New guidance to support teachers in tackling sensitive issues in the classroom in a politically impartial way is being published today, Thursday 17 February.
The new guidance applies to all schools, including academies and independent schools, but not early years settings, 16-19 academies, further education colleges or universities.
- Guidance to help teachers tackle sensitive issues in a politically impartial way
- Brings clarity on meeting legal duties when discussing issues such as Israeli-Palestinian conflict
- Provides framework for dialogue between heads and school communities for rare occasions where concerns arise
Teaching about political issues and the differing views on these is an essential part of the curriculum, helping pupils to form their own opinions and prepare them for later life.
The new guidance will help teachers and schools navigate issues such as the Israeli-Palestinian conflict, the legacy of the British Empire or societal responses to racism in accordance with the law, which states that teachers must not promote partisan political views and should offer a balanced overview of opposing views when political issues are taught.
It follows commitments made last year to develop specific guidance on this issue.
Practical examples include:
- When teaching about the decriminalisation of homosexuality in the UK, teachers should not present discriminatory opposing beliefs held at the time in an uncritical manner or as acceptable in our society today;
- Teachers should not present opposing views to the fundamental underpinnings to our society, like freedom of speech and protection from violence and criminal activity;
- When teaching about racism, teachers should be clear that it has no place in our society – but should avoid advocating for specific organisations that have widely contested aims or views;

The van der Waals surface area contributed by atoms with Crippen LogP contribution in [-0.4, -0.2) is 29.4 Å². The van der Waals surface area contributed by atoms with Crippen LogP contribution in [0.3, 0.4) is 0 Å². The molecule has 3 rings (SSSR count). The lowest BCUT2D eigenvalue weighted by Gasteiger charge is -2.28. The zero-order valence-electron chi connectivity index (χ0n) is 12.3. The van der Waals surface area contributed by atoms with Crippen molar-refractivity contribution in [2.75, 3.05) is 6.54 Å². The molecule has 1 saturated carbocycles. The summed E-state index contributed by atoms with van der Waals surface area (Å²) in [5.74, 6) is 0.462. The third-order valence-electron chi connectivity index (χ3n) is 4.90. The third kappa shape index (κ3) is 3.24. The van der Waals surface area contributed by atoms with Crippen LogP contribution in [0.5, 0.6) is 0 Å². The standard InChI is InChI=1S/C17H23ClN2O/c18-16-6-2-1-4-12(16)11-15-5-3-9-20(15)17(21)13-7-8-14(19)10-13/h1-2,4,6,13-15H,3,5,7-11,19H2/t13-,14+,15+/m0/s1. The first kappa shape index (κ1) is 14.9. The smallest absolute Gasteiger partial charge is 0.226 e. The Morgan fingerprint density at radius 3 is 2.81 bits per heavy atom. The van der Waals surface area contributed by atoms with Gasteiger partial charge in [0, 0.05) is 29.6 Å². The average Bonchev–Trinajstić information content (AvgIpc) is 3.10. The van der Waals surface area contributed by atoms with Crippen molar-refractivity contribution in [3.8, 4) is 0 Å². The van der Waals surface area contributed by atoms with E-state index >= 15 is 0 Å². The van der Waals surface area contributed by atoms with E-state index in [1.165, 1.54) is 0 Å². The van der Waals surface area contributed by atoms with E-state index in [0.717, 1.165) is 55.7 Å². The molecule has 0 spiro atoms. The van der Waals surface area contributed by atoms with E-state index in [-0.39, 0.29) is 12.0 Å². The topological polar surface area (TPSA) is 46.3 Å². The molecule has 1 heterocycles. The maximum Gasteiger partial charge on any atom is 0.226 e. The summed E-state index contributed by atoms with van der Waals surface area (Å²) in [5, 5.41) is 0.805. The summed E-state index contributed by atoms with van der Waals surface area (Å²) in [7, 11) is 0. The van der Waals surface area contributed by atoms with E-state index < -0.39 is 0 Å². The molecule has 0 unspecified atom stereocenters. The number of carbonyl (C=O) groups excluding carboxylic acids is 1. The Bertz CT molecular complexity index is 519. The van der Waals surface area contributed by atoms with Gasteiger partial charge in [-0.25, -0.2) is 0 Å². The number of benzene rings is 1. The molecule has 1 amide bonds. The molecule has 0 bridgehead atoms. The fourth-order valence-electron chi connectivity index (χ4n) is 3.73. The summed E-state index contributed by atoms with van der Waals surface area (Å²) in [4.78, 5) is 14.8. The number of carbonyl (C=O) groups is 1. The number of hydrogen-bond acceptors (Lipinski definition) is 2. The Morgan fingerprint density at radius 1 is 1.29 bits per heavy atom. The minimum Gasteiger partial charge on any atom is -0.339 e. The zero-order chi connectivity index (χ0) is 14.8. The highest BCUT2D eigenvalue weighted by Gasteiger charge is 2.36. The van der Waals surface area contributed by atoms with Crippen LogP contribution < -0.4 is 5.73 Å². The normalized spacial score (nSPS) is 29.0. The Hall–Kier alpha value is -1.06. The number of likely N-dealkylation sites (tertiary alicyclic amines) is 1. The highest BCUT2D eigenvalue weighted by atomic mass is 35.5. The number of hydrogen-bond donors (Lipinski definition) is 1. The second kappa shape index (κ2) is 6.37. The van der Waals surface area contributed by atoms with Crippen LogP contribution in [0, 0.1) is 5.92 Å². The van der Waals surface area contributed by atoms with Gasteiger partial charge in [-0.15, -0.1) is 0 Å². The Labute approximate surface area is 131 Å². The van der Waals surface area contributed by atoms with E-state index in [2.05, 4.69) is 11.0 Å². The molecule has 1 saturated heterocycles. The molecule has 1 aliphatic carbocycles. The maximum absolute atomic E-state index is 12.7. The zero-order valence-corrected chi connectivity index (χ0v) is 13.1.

- When teaching younger students about historical figures with contested legacies, it may be advisable to focus on what these figures are most renowned for and factual information about them, if teachers think pupils may not be able understand the contested aspects of their lives, beliefs and actions;
- Schools might invite local political figures, including MPs, councillors, or former pupils involved in politics, to talk to pupils, which can be balanced by inviting a range of people with differing views, or by teaching directly about other candidates and political parties; and
- Following a complaint, it becomes clear that during a lesson a teacher suggested to pupils that it is an objective fact that the political system of a certain country is the ‘fairest’ and ‘best’ in the world. A proportionate response may be to ask the teacher to clarify during their next lesson that this was their own personal political view.
Education Secretary Nadhim Zahawi said:
“I know one of the reasons many teachers feel so passionate about the profession is the remarkable role they play in young people’s lives, helping them understand more about themselves and their views of the world.
“I don’t want there to be any barriers – real or perceived – to teachers’ vital work in this space, which is why I am reinforcing that no subject is off-limits in the classroom, as long as it is treated in an age-appropriate way, with sensitivity and respect, and without promoting contested theories as fact.
“Clearer guidance on political impartiality is just one part of my wider work to give children the best possible education as the government continues to prioritise skills, schools and families, to enable young people to reach the full height of their potential.”
Geoff Barton, General Secretary of the Association of School and College Leaders, said:
“It has never been more important to facilitate and encourage discussions about political and contemporaneous issues as it is now. Young people are exposed to a swirl of misinformation online, and an increasingly toxic discourse on social media as well as in political debate among those who should know better. Schools have a vital role in providing a safe space in which young people can examine and understand controversial issues.
“The vast majority of teachers are very good at managing these discussions in a way that is balanced and impartial. We welcome anything which helps them to navigate this difficult territory. However, we are keen that this should not be over-prescriptive as it could have the unintended consequence of deterring open discussions. We will be studying the guidance carefully to understand its implications.”